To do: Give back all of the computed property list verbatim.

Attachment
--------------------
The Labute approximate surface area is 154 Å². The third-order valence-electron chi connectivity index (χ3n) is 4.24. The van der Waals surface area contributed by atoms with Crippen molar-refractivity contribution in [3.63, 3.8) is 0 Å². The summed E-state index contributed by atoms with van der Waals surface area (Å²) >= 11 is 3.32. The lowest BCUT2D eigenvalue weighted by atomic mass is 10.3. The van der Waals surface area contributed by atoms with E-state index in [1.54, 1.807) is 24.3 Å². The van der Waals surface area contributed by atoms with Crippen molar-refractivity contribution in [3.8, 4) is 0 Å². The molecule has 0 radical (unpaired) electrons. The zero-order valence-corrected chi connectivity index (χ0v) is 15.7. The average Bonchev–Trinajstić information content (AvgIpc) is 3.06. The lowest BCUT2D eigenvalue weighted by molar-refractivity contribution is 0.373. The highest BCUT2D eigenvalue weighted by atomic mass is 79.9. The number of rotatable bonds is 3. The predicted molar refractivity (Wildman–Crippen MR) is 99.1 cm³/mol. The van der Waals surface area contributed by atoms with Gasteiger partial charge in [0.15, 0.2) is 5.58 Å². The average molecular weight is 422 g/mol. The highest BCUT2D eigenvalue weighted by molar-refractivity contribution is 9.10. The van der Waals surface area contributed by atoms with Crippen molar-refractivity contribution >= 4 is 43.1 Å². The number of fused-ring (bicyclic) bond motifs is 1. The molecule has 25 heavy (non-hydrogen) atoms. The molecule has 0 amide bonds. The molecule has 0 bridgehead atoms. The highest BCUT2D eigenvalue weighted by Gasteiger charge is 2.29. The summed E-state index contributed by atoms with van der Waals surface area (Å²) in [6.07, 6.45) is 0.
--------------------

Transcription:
The Labute approximate surface area is 154 Å². The third-order valence-electron chi connectivity index (χ3n) is 4.24. The van der Waals surface area contributed by atoms with Crippen molar-refractivity contribution in [3.63, 3.8) is 0 Å². The summed E-state index contributed by atoms with van der Waals surface area (Å²) >= 11 is 3.32. The lowest BCUT2D eigenvalue weighted by atomic mass is 10.3. The van der Waals surface area contributed by atoms with E-state index in [1.54, 1.807) is 24.3 Å². The van der Waals surface area contributed by atoms with Crippen molar-refractivity contribution in [3.8, 4) is 0 Å². The molecule has 0 radical (unpaired) electrons. The zero-order valence-corrected chi connectivity index (χ0v) is 15.7. The average Bonchev–Trinajstić information content (AvgIpc) is 3.06. The lowest BCUT2D eigenvalue weighted by molar-refractivity contribution is 0.373. The highest BCUT2D eigenvalue weighted by atomic mass is 79.9. The number of rotatable bonds is 3. The predicted molar refractivity (Wildman–Crippen MR) is 99.1 cm³/mol. The van der Waals surface area contributed by atoms with Gasteiger partial charge in [0.15, 0.2) is 5.58 Å². The average molecular weight is 422 g/mol. The highest BCUT2D eigenvalue weighted by molar-refractivity contribution is 9.10. The van der Waals surface area contributed by atoms with Crippen molar-refractivity contribution >= 4 is 43.1 Å². The number of fused-ring (bicyclic) bond motifs is 1. The molecule has 25 heavy (non-hydrogen) atoms. The molecule has 0 amide bonds. The molecule has 0 bridgehead atoms. The highest BCUT2D eigenvalue weighted by Gasteiger charge is 2.29. The summed E-state index contributed by atoms with van der Waals surface area (Å²) in [6.07, 6.45) is 0.